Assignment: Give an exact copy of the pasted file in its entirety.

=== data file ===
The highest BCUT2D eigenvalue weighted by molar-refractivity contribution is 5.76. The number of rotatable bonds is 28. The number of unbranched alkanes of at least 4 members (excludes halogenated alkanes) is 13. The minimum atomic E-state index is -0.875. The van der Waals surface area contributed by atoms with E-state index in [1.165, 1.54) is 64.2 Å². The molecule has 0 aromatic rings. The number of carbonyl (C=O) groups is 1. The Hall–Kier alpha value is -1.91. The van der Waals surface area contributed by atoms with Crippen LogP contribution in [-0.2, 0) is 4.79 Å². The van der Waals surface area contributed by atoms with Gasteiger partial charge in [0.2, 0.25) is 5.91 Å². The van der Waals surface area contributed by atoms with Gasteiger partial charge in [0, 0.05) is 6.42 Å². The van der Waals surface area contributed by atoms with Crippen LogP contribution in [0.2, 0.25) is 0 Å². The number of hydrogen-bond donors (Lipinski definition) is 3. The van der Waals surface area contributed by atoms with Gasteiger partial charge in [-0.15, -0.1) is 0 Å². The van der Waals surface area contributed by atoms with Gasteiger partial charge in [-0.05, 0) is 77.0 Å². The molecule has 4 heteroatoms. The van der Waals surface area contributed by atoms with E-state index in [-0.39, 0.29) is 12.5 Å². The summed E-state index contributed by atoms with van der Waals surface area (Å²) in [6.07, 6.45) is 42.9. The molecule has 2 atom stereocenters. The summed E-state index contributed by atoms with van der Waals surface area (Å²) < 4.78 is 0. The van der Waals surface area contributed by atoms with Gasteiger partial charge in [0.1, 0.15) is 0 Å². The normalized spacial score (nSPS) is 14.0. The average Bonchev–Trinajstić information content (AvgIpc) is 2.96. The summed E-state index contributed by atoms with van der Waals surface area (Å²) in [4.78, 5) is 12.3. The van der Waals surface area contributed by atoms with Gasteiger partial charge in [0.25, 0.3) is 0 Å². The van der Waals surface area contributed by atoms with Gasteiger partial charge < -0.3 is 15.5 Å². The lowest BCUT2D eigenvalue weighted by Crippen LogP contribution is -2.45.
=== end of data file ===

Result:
The highest BCUT2D eigenvalue weighted by molar-refractivity contribution is 5.76. The number of rotatable bonds is 28. The number of unbranched alkanes of at least 4 members (excludes halogenated alkanes) is 13. The minimum atomic E-state index is -0.875. The van der Waals surface area contributed by atoms with E-state index in [1.165, 1.54) is 64.2 Å². The molecule has 0 aromatic rings. The number of carbonyl (C=O) groups is 1. The Hall–Kier alpha value is -1.91. The van der Waals surface area contributed by atoms with Crippen LogP contribution in [-0.2, 0) is 4.79 Å². The van der Waals surface area contributed by atoms with Gasteiger partial charge in [0.2, 0.25) is 5.91 Å². The van der Waals surface area contributed by atoms with Gasteiger partial charge in [0, 0.05) is 6.42 Å². The van der Waals surface area contributed by atoms with Crippen LogP contribution in [0.2, 0.25) is 0 Å². The number of hydrogen-bond donors (Lipinski definition) is 3. The van der Waals surface area contributed by atoms with Gasteiger partial charge in [-0.15, -0.1) is 0 Å². The van der Waals surface area contributed by atoms with Gasteiger partial charge in [-0.05, 0) is 77.0 Å². The molecule has 4 heteroatoms. The van der Waals surface area contributed by atoms with E-state index in [-0.39, 0.29) is 12.5 Å². The summed E-state index contributed by atoms with van der Waals surface area (Å²) in [6.07, 6.45) is 42.9. The molecule has 2 atom stereocenters. The summed E-state index contributed by atoms with van der Waals surface area (Å²) < 4.78 is 0. The van der Waals surface area contributed by atoms with Gasteiger partial charge in [0.1, 0.15) is 0 Å². The normalized spacial score (nSPS) is 14.0. The average Bonchev–Trinajstić information content (AvgIpc) is 2.96. The summed E-state index contributed by atoms with van der Waals surface area (Å²) in [4.78, 5) is 12.3. The van der Waals surface area contributed by atoms with Gasteiger partial charge in [0.25, 0.3) is 0 Å². The van der Waals surface area contributed by atoms with Gasteiger partial charge < -0.3 is 15.5 Å². The lowest BCUT2D eigenvalue weighted by Crippen LogP contribution is -2.45.